A primary task of biological vision is to maintain stable representations of objects and patterns as they undergo transformations such as translations, rotations, scaling, deformations, and changes in lighting. Despite such variations, organisms effortlessly and robustly recognize objects and parse complex scenes, demonstrating perceptual invariance. Moreover, organisms are able to explicitly model transformations in a scene—for example, extrapolating trajectories and recognizing novel poses of objects. What are the mathematics underlying computations in networks of neurons as they accomplish this feat?
In the natural world, variations are highly structured, arising from the symmetry and geometry of the space in which objects lie. Consequently, many of the transformations in natural data can be described in terms of the actions of groups. In this talk, I explore the hypothesis that computations performed by neural circuits reflect this group structure—the mathematical symmetries of the natural world. Here, I tie the mathematics of groups to biologically plausible computational mechanisms by way of generalized Fourier analysis and its roots in group representation theory. This perspective generalizes canonical models of receptive fields in visual cortex, explains extra-classical results, and makes novel empirical predictions. It also leads us to a natural and complete analytical solution to the perceptual invariance problem: the generalized, group-invariant bispectrum. Further, I demonstrate how the ansatz of this analytical form can be used to design artificial neural networks with improved robustness and invariance.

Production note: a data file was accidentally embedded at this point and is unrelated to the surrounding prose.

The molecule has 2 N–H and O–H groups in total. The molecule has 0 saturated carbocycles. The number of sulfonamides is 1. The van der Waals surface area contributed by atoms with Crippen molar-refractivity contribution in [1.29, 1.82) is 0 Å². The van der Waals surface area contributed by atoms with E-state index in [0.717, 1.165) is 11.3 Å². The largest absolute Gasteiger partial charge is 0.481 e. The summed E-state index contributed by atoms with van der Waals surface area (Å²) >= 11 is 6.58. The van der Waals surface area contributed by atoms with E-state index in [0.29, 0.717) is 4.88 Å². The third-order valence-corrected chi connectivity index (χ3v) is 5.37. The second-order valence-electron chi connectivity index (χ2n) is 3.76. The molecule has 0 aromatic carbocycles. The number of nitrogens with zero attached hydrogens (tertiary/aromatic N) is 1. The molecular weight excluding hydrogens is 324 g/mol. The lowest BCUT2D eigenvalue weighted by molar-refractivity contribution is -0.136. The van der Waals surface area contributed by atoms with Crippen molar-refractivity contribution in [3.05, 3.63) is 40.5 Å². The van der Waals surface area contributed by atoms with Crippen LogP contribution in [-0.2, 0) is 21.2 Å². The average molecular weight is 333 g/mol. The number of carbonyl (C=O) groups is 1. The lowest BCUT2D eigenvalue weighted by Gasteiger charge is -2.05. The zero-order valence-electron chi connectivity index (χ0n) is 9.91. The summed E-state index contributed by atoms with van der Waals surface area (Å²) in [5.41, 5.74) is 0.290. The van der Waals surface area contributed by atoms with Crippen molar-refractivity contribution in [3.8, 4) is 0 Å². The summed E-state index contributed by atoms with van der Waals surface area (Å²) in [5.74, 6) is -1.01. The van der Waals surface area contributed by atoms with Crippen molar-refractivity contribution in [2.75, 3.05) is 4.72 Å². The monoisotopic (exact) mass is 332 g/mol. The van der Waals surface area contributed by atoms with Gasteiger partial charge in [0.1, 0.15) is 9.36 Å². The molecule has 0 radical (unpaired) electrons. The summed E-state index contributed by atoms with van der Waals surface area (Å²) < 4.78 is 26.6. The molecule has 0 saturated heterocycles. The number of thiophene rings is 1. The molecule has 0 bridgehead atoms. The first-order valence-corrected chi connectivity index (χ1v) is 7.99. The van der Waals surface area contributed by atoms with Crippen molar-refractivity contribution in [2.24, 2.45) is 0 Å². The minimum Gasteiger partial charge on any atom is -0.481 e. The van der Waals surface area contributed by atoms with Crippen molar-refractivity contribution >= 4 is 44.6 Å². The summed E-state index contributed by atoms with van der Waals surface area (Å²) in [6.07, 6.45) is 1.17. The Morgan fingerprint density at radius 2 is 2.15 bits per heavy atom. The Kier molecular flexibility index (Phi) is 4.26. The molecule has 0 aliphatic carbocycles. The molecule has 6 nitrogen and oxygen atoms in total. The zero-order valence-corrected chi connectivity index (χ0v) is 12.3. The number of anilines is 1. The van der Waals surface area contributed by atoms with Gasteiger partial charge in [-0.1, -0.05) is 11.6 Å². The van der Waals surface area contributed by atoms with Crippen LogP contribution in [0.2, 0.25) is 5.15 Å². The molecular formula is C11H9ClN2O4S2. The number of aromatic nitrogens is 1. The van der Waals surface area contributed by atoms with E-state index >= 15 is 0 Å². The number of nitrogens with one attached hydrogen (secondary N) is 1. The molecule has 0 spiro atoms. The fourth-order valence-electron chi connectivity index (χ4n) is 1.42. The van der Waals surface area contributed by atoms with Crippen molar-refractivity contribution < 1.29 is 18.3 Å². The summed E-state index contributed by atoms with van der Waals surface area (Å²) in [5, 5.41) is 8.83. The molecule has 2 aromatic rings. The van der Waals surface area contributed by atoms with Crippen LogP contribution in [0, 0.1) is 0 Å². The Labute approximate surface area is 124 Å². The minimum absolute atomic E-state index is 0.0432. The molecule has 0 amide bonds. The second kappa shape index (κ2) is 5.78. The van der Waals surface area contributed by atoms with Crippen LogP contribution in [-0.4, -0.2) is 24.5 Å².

This lecture will be delivered in person in LSK 306 and also streamed via Zoom. If you do not receive IAM seminar announcements by email, please RSVP here to receive the Zoom link to this and other IAM seminars.